There is actually nothing simple at all about vanilla’s cultivation and harvest.  In a world where thousands of varieties of orchid flowers thrive, only one, the vanilla planifolia, produces something edible.  The vanilla bean is the fruit of this particular bloom, which opens for only for a few hours on one single day each year.  Buds are checked daily, hand-pollinated, and successful pollination results in one vanilla bean pod.  I would prefer not to imagine performing this intricate and tedious task for a living.  The pod will reach its six to ten inch length in six weeks, but requires another eight months to reach full maturity.  The pods are then hand picked and cured.  The curing process involves a quick dip in a pot of boiled water, followed by taking in some sun.  Hmm, a quick dip followed by sun worshipping, sounds very reminiscent of my days spent on the beach surrounded by an entire populace whose summer goal appears to be curing their own hides.  Once the pods are nice and hot, they are alternately wrapped in blankets to sweat overnight and laid in the sun to dry by day, a cycle that continues for several months.  During this time the beans ferment, taking on the characteristic aroma and flavor of vanilla, and the pod shrinks considerably and transforms into that thin, dark brown wrinkled specimen that we see in gourmet markets.  The entire process, from planting through curing, can last for up to five years.  The labor-intensive and time-consuming efforts are the justification for the not-so-frugal price tag.  The higher cost is money well spent, however, as will be evidenced in all of your baking projects.  Three quarters of the vanilla we see in our markets hails from Madagascar, located off the southeast African coast.  Vanilla beans are also produced in Tahiti, Mexico and Indonesia.

Vanilla beans can be purchased whole.  Seek out pods that are at least five inches in length, and avoid pods that appear dry or brittle.  When adding whole vanilla beans to a recipe, simply take a very sharp knife and slit the pod from end to end.  Then use the edge of the knife’s blade to scrape the beans into the mixing bowl.

The item that adorns the baking shelf in every household is that bottle of vanilla extract. Pure vanilla extract should simply be the result of vanilla beans taking an intoxicating soak in a tub of alcohol.  The chopped beans basically macerate in an alcohol and water solution, which is then drained and left to age for several months.  When shopping for vanilla extract, be sure to check the label carefully.  “Pure” vanilla extract is the only extract that should be making any contact with your recipe.  Anything labeled “imitation” vanilla extract should be banned from your pantry.  Simply put, the composition of imitation vanilla extract is almost exclusively artificial ingredients and in fact very little actual vanilla.  The flavor is harsh and sometimes bitter.   The easiest pure vanilla extract to find for purchase is Nielsen-Massey Madascar Bourbon pure vanilla extract.  You can find this in Williams-Sonoma and in most gourmet markets where baking ingredients are sold.

If your only sampling of vanilla ice cream has been through corporate conglomerates, you have not had the sublime experience of that first blissful spoonful of homemade vanilla ice cream.  As with most ice cream recipes, you will need an ice cream maker.  If you have the cupboard or shelf space to store one, they’re not much larger than a standard food processor, I would recommend procuring one for the summer.  Making your own ice cream allows you to experiment with any combination of flavors that entice your fancy, and it’s a fun way to produce some sweet indulgence during the hot summer months without blasting the oven.  Once you have acquired an ice cream maker, start with this extremely simple recipe for vanilla ice cream.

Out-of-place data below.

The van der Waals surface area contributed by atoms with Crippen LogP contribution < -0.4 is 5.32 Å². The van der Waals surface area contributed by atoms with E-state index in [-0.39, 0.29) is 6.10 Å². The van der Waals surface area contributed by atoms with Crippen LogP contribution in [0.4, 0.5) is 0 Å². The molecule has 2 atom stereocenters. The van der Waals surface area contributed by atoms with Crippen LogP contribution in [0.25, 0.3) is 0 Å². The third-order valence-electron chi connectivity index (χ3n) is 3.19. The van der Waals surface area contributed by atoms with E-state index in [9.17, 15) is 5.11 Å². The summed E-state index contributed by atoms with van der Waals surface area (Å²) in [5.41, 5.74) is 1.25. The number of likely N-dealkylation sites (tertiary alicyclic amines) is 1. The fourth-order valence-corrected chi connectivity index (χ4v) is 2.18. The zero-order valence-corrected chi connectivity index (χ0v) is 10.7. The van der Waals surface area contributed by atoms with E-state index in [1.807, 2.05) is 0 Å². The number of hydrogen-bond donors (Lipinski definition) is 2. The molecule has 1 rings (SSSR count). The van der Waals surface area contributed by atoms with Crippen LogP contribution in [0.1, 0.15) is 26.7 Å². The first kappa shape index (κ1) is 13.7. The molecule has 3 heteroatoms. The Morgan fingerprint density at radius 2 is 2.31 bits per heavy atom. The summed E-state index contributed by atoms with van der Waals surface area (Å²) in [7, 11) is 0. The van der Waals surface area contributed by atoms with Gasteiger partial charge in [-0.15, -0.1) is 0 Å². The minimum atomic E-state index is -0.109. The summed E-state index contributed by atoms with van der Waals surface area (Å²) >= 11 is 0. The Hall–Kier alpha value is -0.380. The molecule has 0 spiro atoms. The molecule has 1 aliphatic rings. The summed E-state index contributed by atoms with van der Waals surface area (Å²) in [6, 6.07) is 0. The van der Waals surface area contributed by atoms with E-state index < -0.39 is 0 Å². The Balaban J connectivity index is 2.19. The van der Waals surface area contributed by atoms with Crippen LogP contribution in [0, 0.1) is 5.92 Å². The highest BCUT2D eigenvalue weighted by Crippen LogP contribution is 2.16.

Vanilla Ice Cream
1 1/3 cups whole milk
1 cup sugar
3 cups heavy cream
3 teaspoons vanilla extract

In a large bowl, combine the milk and sugar using a hand held mixer until the sugar is dissolved.  Add the cream and the vanilla and continue mixing for another two to three minutes.  Transfer mixture to the work bowl of an ice cream machine and process according to the manufacturer’s instructions.   Transfer into freezer safe airtight containers and freeze.

This can be served as is, either alone or as a topper for pies or brownies.  Another alternative that will take this recipe to the next level is to add a stir-in during the last five minutes of churning in the ice cream machine.  I once added chunks of peanut butter cup candy and that was a perfect marriage – literally, Brian was over the moon when he savored dessert that night.   A third option is to serve this ice cream with a topping that will compliment the vanilla flavor.  Make a raspberry topping by combining raspberry jam, pureed fresh raspberries and Chambord liqueur in a saucepan until the jam is melted and the ingredients are well mixed.  For an easy out, warm a jar of Nutella, a chocolate hazelnut spread, until it becomes a pourable consistency and drizzle that as a topping.  Homemade vanilla ice cream is a work of art, but it can also serve as a palette for showcasing a combination of flavors with it.